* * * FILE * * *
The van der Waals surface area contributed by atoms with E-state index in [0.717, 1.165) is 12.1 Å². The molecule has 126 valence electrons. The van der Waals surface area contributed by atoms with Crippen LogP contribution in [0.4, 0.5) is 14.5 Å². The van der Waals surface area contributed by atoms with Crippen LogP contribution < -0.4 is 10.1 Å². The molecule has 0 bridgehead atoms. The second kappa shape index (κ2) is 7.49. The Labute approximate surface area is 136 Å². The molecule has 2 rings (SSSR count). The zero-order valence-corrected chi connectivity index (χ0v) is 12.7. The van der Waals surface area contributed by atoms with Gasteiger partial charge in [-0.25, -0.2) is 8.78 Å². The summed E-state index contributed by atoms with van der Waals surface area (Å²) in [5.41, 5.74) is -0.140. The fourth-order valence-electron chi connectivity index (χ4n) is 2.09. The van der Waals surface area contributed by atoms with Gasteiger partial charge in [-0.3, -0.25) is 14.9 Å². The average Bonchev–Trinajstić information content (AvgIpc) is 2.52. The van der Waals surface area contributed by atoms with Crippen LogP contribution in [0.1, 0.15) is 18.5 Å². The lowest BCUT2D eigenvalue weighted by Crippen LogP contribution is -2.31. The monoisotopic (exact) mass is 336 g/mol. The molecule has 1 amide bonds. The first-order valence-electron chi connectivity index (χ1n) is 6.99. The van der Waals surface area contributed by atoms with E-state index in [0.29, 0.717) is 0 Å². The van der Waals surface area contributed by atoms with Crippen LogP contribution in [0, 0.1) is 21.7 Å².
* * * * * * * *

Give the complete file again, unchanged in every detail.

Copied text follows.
The van der Waals surface area contributed by atoms with E-state index in [0.717, 1.165) is 12.1 Å². The molecule has 126 valence electrons. The van der Waals surface area contributed by atoms with Crippen LogP contribution in [0.4, 0.5) is 14.5 Å². The van der Waals surface area contributed by atoms with Crippen LogP contribution < -0.4 is 10.1 Å². The molecule has 0 bridgehead atoms. The second kappa shape index (κ2) is 7.49. The Labute approximate surface area is 136 Å². The molecule has 2 rings (SSSR count). The zero-order valence-corrected chi connectivity index (χ0v) is 12.7. The van der Waals surface area contributed by atoms with Gasteiger partial charge in [-0.25, -0.2) is 8.78 Å². The summed E-state index contributed by atoms with van der Waals surface area (Å²) in [5.41, 5.74) is -0.140. The fourth-order valence-electron chi connectivity index (χ4n) is 2.09. The van der Waals surface area contributed by atoms with Gasteiger partial charge in [-0.3, -0.25) is 14.9 Å². The average Bonchev–Trinajstić information content (AvgIpc) is 2.52. The van der Waals surface area contributed by atoms with Crippen LogP contribution in [0.1, 0.15) is 18.5 Å². The lowest BCUT2D eigenvalue weighted by Crippen LogP contribution is -2.31. The monoisotopic (exact) mass is 336 g/mol. The molecule has 1 amide bonds. The first-order valence-electron chi connectivity index (χ1n) is 6.99. The van der Waals surface area contributed by atoms with E-state index in [0.29, 0.717) is 0 Å². The van der Waals surface area contributed by atoms with Crippen LogP contribution in [0, 0.1) is 21.7 Å².